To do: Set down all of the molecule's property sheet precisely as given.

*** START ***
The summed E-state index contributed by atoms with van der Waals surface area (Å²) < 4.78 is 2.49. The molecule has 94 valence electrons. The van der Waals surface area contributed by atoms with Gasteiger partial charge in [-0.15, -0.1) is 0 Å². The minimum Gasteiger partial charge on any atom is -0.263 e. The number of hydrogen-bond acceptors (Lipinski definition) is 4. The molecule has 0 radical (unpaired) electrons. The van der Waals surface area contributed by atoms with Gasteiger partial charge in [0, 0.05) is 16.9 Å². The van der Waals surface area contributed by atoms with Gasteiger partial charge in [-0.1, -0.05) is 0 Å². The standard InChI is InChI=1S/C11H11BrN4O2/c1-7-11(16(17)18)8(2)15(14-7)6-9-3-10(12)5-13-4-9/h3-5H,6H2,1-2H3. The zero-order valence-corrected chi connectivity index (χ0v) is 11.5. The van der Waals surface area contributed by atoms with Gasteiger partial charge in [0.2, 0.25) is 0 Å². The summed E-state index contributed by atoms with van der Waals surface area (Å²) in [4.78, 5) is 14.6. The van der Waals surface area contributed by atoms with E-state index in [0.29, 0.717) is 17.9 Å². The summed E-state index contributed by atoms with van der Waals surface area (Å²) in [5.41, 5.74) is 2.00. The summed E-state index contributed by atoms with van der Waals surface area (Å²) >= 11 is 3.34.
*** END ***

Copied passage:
The summed E-state index contributed by atoms with van der Waals surface area (Å²) < 4.78 is 2.49. The molecule has 94 valence electrons. The van der Waals surface area contributed by atoms with Gasteiger partial charge in [-0.15, -0.1) is 0 Å². The minimum Gasteiger partial charge on any atom is -0.263 e. The number of hydrogen-bond acceptors (Lipinski definition) is 4. The molecule has 0 radical (unpaired) electrons. The van der Waals surface area contributed by atoms with Gasteiger partial charge in [0, 0.05) is 16.9 Å². The van der Waals surface area contributed by atoms with Gasteiger partial charge in [-0.1, -0.05) is 0 Å². The standard InChI is InChI=1S/C11H11BrN4O2/c1-7-11(16(17)18)8(2)15(14-7)6-9-3-10(12)5-13-4-9/h3-5H,6H2,1-2H3. The zero-order valence-corrected chi connectivity index (χ0v) is 11.5. The van der Waals surface area contributed by atoms with Gasteiger partial charge in [0.2, 0.25) is 0 Å². The summed E-state index contributed by atoms with van der Waals surface area (Å²) in [4.78, 5) is 14.6. The van der Waals surface area contributed by atoms with E-state index in [0.29, 0.717) is 17.9 Å². The summed E-state index contributed by atoms with van der Waals surface area (Å²) in [5.41, 5.74) is 2.00. The summed E-state index contributed by atoms with van der Waals surface area (Å²) >= 11 is 3.34.